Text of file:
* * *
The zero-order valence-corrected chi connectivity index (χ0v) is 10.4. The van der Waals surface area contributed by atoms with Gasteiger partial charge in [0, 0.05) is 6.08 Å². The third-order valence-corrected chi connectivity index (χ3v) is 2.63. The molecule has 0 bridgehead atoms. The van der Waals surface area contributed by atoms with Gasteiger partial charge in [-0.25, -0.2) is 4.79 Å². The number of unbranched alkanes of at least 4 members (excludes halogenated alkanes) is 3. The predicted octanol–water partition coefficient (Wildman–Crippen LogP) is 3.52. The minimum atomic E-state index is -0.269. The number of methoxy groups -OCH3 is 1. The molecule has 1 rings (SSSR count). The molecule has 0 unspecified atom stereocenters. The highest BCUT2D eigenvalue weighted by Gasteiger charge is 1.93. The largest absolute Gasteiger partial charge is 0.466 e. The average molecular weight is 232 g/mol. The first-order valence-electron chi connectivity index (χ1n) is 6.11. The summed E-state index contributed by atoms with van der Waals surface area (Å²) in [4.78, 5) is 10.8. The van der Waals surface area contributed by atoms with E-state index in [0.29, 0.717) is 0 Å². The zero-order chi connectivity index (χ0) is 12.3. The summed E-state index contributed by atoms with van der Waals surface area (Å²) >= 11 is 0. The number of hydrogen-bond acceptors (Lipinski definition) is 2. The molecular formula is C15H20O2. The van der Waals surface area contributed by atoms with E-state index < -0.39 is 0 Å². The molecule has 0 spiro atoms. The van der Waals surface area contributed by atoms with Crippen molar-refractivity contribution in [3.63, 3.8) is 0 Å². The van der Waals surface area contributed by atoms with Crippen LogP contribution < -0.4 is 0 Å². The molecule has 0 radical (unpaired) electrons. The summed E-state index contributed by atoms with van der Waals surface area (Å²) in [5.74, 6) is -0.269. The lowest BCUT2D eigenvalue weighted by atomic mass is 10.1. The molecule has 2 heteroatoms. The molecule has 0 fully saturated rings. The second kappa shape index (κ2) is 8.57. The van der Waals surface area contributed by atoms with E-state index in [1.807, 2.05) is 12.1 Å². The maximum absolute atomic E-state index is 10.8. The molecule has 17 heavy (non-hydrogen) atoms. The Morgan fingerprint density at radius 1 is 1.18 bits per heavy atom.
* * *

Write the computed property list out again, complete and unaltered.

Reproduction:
The zero-order valence-corrected chi connectivity index (χ0v) is 10.4. The van der Waals surface area contributed by atoms with Gasteiger partial charge in [0, 0.05) is 6.08 Å². The third-order valence-corrected chi connectivity index (χ3v) is 2.63. The molecule has 0 bridgehead atoms. The van der Waals surface area contributed by atoms with Gasteiger partial charge in [-0.25, -0.2) is 4.79 Å². The number of unbranched alkanes of at least 4 members (excludes halogenated alkanes) is 3. The predicted octanol–water partition coefficient (Wildman–Crippen LogP) is 3.52. The minimum atomic E-state index is -0.269. The number of methoxy groups -OCH3 is 1. The molecule has 1 rings (SSSR count). The molecule has 0 unspecified atom stereocenters. The highest BCUT2D eigenvalue weighted by Gasteiger charge is 1.93. The largest absolute Gasteiger partial charge is 0.466 e. The average molecular weight is 232 g/mol. The first-order valence-electron chi connectivity index (χ1n) is 6.11. The summed E-state index contributed by atoms with van der Waals surface area (Å²) in [4.78, 5) is 10.8. The van der Waals surface area contributed by atoms with E-state index in [0.29, 0.717) is 0 Å². The zero-order chi connectivity index (χ0) is 12.3. The summed E-state index contributed by atoms with van der Waals surface area (Å²) >= 11 is 0. The number of hydrogen-bond acceptors (Lipinski definition) is 2. The molecular formula is C15H20O2. The van der Waals surface area contributed by atoms with E-state index < -0.39 is 0 Å². The molecule has 0 spiro atoms. The van der Waals surface area contributed by atoms with Crippen molar-refractivity contribution in [3.63, 3.8) is 0 Å². The van der Waals surface area contributed by atoms with Crippen LogP contribution < -0.4 is 0 Å². The molecule has 0 radical (unpaired) electrons. The summed E-state index contributed by atoms with van der Waals surface area (Å²) in [5.74, 6) is -0.269. The lowest BCUT2D eigenvalue weighted by atomic mass is 10.1. The molecule has 2 heteroatoms. The molecule has 0 fully saturated rings. The second kappa shape index (κ2) is 8.57. The van der Waals surface area contributed by atoms with E-state index in [1.807, 2.05) is 12.1 Å². The maximum absolute atomic E-state index is 10.8. The molecule has 17 heavy (non-hydrogen) atoms. The Morgan fingerprint density at radius 1 is 1.18 bits per heavy atom.